KIM BROWN: Nina, I want to talk to you about political engagement around these issues, particularly coming from communities of color. I was at the March for Science last Saturday, and obviously, The Real News, we are going to be present at the People’s Climate March happening this Saturday, April 29th, in Washington, and cities around the country. And here’s what I saw. I saw a lot of concerned white folks. I saw a handful of people of color. I saw even fewer black people out there.
Now, I know and you know that black communities and communities of color care about the environment that surrounds them. But I don’t see us represented in these types of actions. So what is happening here? There seems to be a bit of either a messaging disconnect — I certainly don’t think it’s apathy from these communities. I know these places care about what’s happening to them. But I don’t see that type of representation when it comes to action on the environmental front in terms of bodies in the street, feet on the ground.
NINA TURNER: Mm-hmm.
KIM BROWN: What can we do to engage these communities in the sense that they are viewed as a political force to be reckoned with when it comes to the poisoning of where they live?
NINA TURNER: Yeah. I mean it is a messaging gap. I think that’s part of it, and then it’s not knowing. You know, theres a scripture that says we pay from the lack of knowledge and we, the collective we, those in the movement, must recognize that they have to do more to bring a little pop of color to this movement, but also do more to communicate what is really at stake.
And I believe like you do that if these communities had more information and were able to connect the dots about why that matters to them, why they should be concerned–from whether or not it’s their children being poisoned by lead, or the fact that the infrastructure in most of these major cities are so old that we have to act right now — is really about getting that information and knowledge to them.
And I would argue that the political class has even more of a responsibility that when they’re out there holding these communities forums and these town halls, they should be taking the lead.
But we don’t get big ups … to the activist community out there. They’re really trying to spread the word. We need to have more partnerships with our churches. As you know in the African-American community and in the Hispanic community, the churches are communal… a communal activity.
So I think if we bring in some other stakeholders like our faith-based community, that would go a long way into spreading the word and connecting the dots, because what we have to say to people, we have to draw the picture or put down the bread crumbs, if you will, as to why it should matter to them. Why is it connected to them? And I don’t think a lot of that work has been done yet.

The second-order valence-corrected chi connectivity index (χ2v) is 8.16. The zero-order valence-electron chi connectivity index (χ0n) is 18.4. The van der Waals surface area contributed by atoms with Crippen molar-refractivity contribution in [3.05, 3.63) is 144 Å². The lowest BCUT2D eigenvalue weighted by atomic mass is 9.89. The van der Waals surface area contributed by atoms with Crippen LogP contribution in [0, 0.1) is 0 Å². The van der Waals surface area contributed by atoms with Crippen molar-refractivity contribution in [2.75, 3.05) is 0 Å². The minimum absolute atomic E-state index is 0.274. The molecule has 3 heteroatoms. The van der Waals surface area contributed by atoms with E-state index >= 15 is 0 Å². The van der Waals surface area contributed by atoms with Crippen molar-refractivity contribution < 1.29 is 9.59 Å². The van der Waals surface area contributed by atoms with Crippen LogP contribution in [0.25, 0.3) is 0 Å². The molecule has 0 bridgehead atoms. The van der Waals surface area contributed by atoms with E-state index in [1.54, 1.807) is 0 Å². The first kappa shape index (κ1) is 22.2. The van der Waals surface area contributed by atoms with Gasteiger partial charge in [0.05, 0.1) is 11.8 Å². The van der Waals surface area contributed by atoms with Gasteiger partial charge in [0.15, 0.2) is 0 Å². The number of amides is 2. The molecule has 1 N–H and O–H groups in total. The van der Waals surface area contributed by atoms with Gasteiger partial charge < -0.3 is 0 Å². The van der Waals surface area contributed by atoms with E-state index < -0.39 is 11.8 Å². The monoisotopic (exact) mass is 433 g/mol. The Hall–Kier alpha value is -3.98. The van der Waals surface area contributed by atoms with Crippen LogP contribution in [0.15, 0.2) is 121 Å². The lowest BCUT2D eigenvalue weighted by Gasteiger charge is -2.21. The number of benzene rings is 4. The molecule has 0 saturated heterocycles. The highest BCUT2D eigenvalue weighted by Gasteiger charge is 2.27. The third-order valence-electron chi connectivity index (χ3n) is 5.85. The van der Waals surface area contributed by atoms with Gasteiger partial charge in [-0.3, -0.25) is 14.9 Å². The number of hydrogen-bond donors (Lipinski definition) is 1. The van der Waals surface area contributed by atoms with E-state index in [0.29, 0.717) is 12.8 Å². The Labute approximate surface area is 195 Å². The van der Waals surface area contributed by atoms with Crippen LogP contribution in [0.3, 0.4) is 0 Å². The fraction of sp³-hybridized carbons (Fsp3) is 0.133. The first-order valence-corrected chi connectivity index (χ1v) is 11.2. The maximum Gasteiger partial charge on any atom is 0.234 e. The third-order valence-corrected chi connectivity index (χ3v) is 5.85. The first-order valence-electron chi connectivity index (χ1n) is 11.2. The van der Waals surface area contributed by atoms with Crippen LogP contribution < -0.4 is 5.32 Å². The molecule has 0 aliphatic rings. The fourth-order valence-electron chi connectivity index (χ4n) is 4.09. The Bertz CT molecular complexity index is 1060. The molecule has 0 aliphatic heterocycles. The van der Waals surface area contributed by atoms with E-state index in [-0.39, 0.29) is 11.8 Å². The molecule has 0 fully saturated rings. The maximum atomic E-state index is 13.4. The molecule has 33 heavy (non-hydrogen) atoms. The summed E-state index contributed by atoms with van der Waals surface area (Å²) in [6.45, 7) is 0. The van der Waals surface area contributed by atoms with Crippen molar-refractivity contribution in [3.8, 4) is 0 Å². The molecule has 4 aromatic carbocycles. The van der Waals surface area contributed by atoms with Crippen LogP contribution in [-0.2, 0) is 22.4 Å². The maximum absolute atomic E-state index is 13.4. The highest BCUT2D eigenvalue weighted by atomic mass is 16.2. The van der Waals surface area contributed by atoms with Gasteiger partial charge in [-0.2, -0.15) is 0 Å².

But we can do it. We should do it and we must do it because those communities are the most vulnerable.
KIM BROWN: When we talk about political accountability, Senator Turner, I am put in the mindset of Bernie Sanders’s presidential campaign where he spoke quite often about the need to address climate change and make it a priority.
I don’t know about Cleveland, but I know here in Baltimore, there has not been a whole lot of accountability for the lead poisoning crisis. As I said, going back decades. No one’s ever been voted out of office because they didn’t do enough action around lead testing and lead poisoning prevention.
So how can we make this an issue that politicians and elected officials will be held accountable on, and how can we help to make it more of a priority for the two major political parties?
NINA TURNER: Well, each of us… you know, this great change, any great change, whether it’s here in our country or in Baltimore, Cleveland or in the nation or the world, really comes from the bottom to the top. And so we need the forces, more forces of people power to make sure that our elected officials know that out of all the priorities that are being expressed that environmental justice or climate change should be in the top three.
You know, you mentioned Senator Sanders, Kim, and I remember a debate – and I don’t know if you remember this particular debate – but Senator Sanders said that climate change was the number one, and I think they were talking about war at the time, and he said that climate change was the number one threat to our country and to the world. And he almost got laughed off the stage because people wanted to talk about Syria and they wanted to talk about perpetual war, but he laid it out there, and in that moment, showing his leadership that he was going to stick to what he believed was the biggest threat.
And I certainly agree with him on that, that if you have droughts and people can’t get food, if you have lack of water, and people can’t get something to drink and even when you do have water it’s tainted water, when we’re messing with the cycles of spring, summer, fall and winter, all of those things have an impact on our quality of life as human beings.
And you know what, Kim? If we don’t – we, the collective we – if we don’t do something to change this actively in our own homes, our own communities and this nation, we are giving a death sentence to generations yet unborn, and that is why we all have to care about it.